This month’s article concerns an issue I see in my business on a regular basis: how we internally talk to ourselves and how the consequences of that self-talk permeates and influences our daily life.
Read with an open mind and ask yourself how often you have said these things to yourself; and, alternately, how often you have said different things to friends/family members or even strangers. *For easy reading I will refer to all 3 as "friend".
Your friend has lost 20 pounds with 30 more to go. You to them: "You look great, you are doing so well, I am so proud of you, that’s fantastic!”
You to yourself: "I still have 30 pounds to go. No celebration yet.”
Your friend has been exercising faithfully for 2 months and sees no change. You to them: "I am sure you have lost inches, you are definitely fitter, you must be sleeping better, I think you look smaller, keep it up – you will see changes soon – it takes time.”
You to yourself: "I quit. All this hard work for nothing! What a waste of time.”
It is a birthday party and your friend who is dieting eats cake and a hamburger and feels guilty.
You to them: "That is okay, it is a special occasion” (and you mean it).
You to yourself: "That is okay, it is a special occasion” (but you are so mad at yourself you eat even berate yourself, feel like you failed and or plan to not eat the next day).
Your friend’s jeans are getting a bit tight and she is upset.
You to them: "Don’t worry, spring is here and you will be more active as the weather gets better, did you wash them in hot water? You still look great.”
You to yourself: "I am so fat, I hate myself, I have been such a pig lately.”
Your friend lost a lot of weight and has now gained 10 pounds back and is feeling down.
You to them: "You look great, you have accomplished so much, you are so healthy now, you can get back on track. You know what to do, I can’t even tell, you look GREAT!”
You to yourself: "I am fat (and ugly, and a failure, and will gain it all back), and I look terrible…(forgetting your accomplishments).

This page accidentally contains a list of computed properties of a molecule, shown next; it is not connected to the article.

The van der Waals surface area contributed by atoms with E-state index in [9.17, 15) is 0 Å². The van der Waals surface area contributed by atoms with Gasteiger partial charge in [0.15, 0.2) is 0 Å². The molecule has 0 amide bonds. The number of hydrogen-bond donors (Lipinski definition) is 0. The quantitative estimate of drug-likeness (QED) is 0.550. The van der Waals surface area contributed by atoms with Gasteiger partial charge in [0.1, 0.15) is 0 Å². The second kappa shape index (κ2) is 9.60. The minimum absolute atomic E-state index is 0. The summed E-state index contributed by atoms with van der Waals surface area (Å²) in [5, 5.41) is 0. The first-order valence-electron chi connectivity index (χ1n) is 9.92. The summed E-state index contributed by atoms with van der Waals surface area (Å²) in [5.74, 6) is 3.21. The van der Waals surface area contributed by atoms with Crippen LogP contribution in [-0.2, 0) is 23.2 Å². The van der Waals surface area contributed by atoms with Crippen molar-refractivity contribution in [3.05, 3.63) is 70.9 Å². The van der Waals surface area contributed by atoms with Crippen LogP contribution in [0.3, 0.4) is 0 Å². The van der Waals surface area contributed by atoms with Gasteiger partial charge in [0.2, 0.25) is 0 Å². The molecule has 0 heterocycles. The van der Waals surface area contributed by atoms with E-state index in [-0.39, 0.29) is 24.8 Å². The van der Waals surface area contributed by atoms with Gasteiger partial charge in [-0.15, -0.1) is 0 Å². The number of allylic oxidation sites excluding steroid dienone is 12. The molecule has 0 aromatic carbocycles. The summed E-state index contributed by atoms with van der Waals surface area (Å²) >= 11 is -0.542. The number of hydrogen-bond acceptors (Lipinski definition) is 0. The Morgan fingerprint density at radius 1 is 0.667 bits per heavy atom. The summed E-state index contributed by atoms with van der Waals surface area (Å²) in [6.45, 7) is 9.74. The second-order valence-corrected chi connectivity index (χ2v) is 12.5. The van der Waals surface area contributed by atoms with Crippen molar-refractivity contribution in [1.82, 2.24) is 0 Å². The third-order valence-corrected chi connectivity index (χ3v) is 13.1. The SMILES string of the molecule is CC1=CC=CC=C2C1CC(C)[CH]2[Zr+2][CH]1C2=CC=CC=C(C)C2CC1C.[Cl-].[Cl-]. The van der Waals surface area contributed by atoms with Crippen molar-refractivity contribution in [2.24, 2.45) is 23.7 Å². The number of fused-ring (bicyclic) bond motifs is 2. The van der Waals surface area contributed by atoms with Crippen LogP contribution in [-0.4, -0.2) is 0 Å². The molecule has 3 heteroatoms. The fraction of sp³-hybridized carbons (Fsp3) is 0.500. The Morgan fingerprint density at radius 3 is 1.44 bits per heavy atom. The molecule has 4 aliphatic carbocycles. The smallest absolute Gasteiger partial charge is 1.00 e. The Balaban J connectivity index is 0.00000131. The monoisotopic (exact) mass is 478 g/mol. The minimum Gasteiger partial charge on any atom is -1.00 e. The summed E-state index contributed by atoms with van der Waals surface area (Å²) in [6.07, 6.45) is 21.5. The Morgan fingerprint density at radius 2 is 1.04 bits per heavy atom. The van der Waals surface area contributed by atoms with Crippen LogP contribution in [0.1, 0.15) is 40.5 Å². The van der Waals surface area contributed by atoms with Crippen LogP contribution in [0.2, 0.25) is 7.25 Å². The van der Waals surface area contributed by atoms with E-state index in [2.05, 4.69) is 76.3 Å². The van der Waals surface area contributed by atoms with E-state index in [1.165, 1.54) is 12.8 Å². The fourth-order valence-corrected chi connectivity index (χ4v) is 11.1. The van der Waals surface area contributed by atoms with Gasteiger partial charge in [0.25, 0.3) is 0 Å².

Your friend has gained weight and doesn’t want to go to a spring party or a reunion.
You to them: "Who cares? It is you they want to see, not your body. You look good, let’s go shopping for a new outfit, don’t be silly.
You to yourself: "I am not going. I am too fat, I have nothing to wear (and you don’t go).
Your friend, at the local dance club, returns upset because a man gave her a dirty look and she thinks it
is because she is overweight.
You to them: "Don’t be silly (or a stronger phrase..), he probably wasn’t even looking at you, I don’t think so, he’s ugly, you look great.
You to yourself: "Let’s go – I am too fat to be here – or you sit there upset, want to leave, feel
uncomfortable and hate your body/yourself.
Do these things sound familiar?
Do you say these things to your friends who are trying to lose weight? Most importantly: Do you say these things to yourself?
Next time you say something negative to yourself about your weight – think of what you would say to a loved one/a friend and REMEMBER – treat yourself with respect, love and compassion. If you will
not give yourself some love, some slack, and some encouragement – how can you ever expect to love
yourself as you should?
Correct those negative statements to yourself and you will be happier and more at peace within yourself, and along your weight loss journey.
Tara McNeil, owner of "The Shape You’re In" has lost over 120 pounds and kept it off. Through personal experience and formal education she has many strategies that help with weight loss.